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Rudolph v. Cunningham

United States District Court, D. Wyoming

March 31, 2015



ALAN B. JOHNSON, District Judge.

Defendants' Motions to Dismiss (Doc. Nos. 16 and 23), Plaintiffs' opposition thereto (Doc. Nos. 21 and 26) and Defendants' further reply (Doc. No. 28) have come before the Court for consideration. Having considered the pleadings, the applicable law, the parties' written submissions, and materials offered in support of their respective positions, the Court FINDS and ORDERS as follows:


Plaintiff Rudolph alleges that after a fellow Safari Club International member filed a complaint against him, Defendants, members of the Safari Club International Board of Inquiry, failed to investigate the allegations properly and in numerous venues announced false accusations against him to third parties. Plaintiff Rudolph asserts that because of Defendants' defamatory comments, Safari Club terminated his contract, banned him from the club, and revoked all of his previous awards.

Plaintiff Rudolph brings claims of defamation, civil conspiracy to defame, and tortious interference with contract claims against Defendants. Defendants moved to dismiss the claim for lack of personal jurisdiction. After Defendants filed their first motion to dismiss, Plaintiff Rudolph amended his complaint and added his limited liability corporation, Camelback Consulting Marketing LLC, as a co-plaintiff. In response, Defendants filed another motion to dismiss for lack of personal jurisdiction. Because Defendants lack minimum contacts with Wyoming, the Court agrees that it lacks personal jurisdiction over Defendants and therefore GRANTS Defendants' motions.


Drawing all reasonable inferences in favor of Plaintiffs, the following facts are from the Amended Complaint and attached exhibits. This case involves a dispute stemming from all parties' membership and roles in Safari Club International (SCI), a nonprofit organization that has 196 chapters in 26 countries and has around 55, 000 members.[1] (Amended Compl. ¶ 13). SCI has a 320-member Board of Directors with a 10-member Executive Committee. (Amended Compl. ¶ 23). SCI is not a party in this case.

At the time relevant to this complaint, SCI had a Board of Inquiry (BOI), comprised of five SCI members that handled internal disputes within SCI. At all relevant times, Defendant Cunningham was the BOI Chairman and Defendants Higgins, Chapman, Hanley, and Smalls were BOI members. (Amended Compl. ¶ 25). Plaintiff Rudolph is not a Wyoming resident, neither are any of Defendants. (Amended Compl. ¶¶ 6-10). Plaintiff Camelback Consulting Marketing, LLC is not a Wyoming LLC.

The BOI has its own set of procedures for handling complaints and internal disputes. Although the parties did not provide the Court with a copy of the BOI procedures, based on the Complaint, the procedures, in the least, allow the BOI to investigate and hold hearings on SCI member misconduct or other internal disputes, and allow the BOI to set forth findings and recommend sanctions to the Board of Directors and Executive Committee. (Amended Compl. ¶¶ 33-37).

Plaintiff Rudolph was very involved in SCI. He was a 25-year SCI member, served in numerous, respected SCI leadership roles, and received a Weatherby Award that recognizes SCI members for outstanding support of wildlife conservation, lifetime hunting achievement, and dedication to the principles of ethical sport hunting. (Amended Compl. ¶¶ 16-21). Additionally, Plaintiff Rudolph, through his LLC, Camelback Consulting Marketing, performed public relation functions as SCI's Chief Communications Officer from July 2011 to August 2012. (Amended Compl. ¶ 22).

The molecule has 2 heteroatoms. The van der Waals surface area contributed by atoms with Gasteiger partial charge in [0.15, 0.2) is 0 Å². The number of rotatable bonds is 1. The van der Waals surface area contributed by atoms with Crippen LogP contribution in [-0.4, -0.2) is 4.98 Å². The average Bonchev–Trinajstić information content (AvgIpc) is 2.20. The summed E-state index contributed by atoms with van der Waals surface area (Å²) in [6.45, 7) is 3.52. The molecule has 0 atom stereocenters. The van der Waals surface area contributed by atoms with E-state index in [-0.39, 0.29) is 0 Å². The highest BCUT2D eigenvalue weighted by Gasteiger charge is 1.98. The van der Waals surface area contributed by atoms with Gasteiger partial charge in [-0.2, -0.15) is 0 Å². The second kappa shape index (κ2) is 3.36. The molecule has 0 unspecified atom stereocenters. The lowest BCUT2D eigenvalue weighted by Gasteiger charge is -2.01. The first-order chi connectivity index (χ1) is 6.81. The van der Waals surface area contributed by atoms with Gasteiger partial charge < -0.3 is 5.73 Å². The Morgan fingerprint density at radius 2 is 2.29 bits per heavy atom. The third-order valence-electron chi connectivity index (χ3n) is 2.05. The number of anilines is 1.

In February 2012, however, Plaintiff Rudolph started having trouble within SCI. Plaintiff Rudolph alleges that at the SCI's Hunters Convention in Las Vegas, Nevada, his SCI co-member, Paul Babaz, [2] started spreading false rumors about him. (Amended Compl. ¶ 27). Plaintiff Rudolph alleges that he confronted Babaz about the rumors and Babaz threated to harm him. (Amended Compl. ¶ 28). Plaintiff Rudolph further alleges that after their disagreement, Babaz reported the rumors to then SCI-President and General Counsel and complained that Plaintiff Rudolph threatened Babaz physically. (Amended Compl. ¶¶ 30, 31). Then someone, it is not clear who, filed a BOI complaint against Plaintiff Rudolph. (Amended Compl. ¶ 32).

Plaintiff Rudolph alleges that before he had the opportunity to request a BOI hearing, on May 1, 2012, the BOI issued findings that addressed alleged misconduct by Plaintiff Rudolph. (Amended Compl. ¶¶ 38-42). The BOI found that Plaintiff Rudolph: (1) breached his fiduciary duties to SCI; (2) made false or deceptive record book entries; (3) made false statements or published nonpublic SCI information; (4) engaged in inappropriate relationships with women while on SCI business; (5) filed questionable reimbursement requests; and (6) engaged in misleading conduct toward the BOI. (Amended Compl. ¶ 42) ("the findings").

On May 12, 2012, SCI held a board meeting in Washington D.C.; around 160 board members attended by video or in person. (Amended Compl. ¶¶ 44-46). During this meeting, SCI held its annual election and Plaintiff Rudolph was a candidate for secretary. (Amended Compl. ¶¶ 44, 45). Prior to the elections, the BOI allegedly publicly presented the findings as described above. (Amended Compl. ¶¶ 47-49, 58-61). Plaintiff Rudolph did not win the secretarial election. ( See Amended Compl. ¶ 53).

On May 31, 2012, Plaintiff Rudolph requested an internal hearing on the charges. (Amended Compl. ¶ 57). The hearing occurred on August 18, 2012. (Amended Compl. ¶ 75). It is unclear from the record where the hearing occurred, but Plaintiff Rudolph appeared by phone. (Amended Compl. ¶ 77). Following the hearing, on August 22, 2012, the SCI Executive Committee ...

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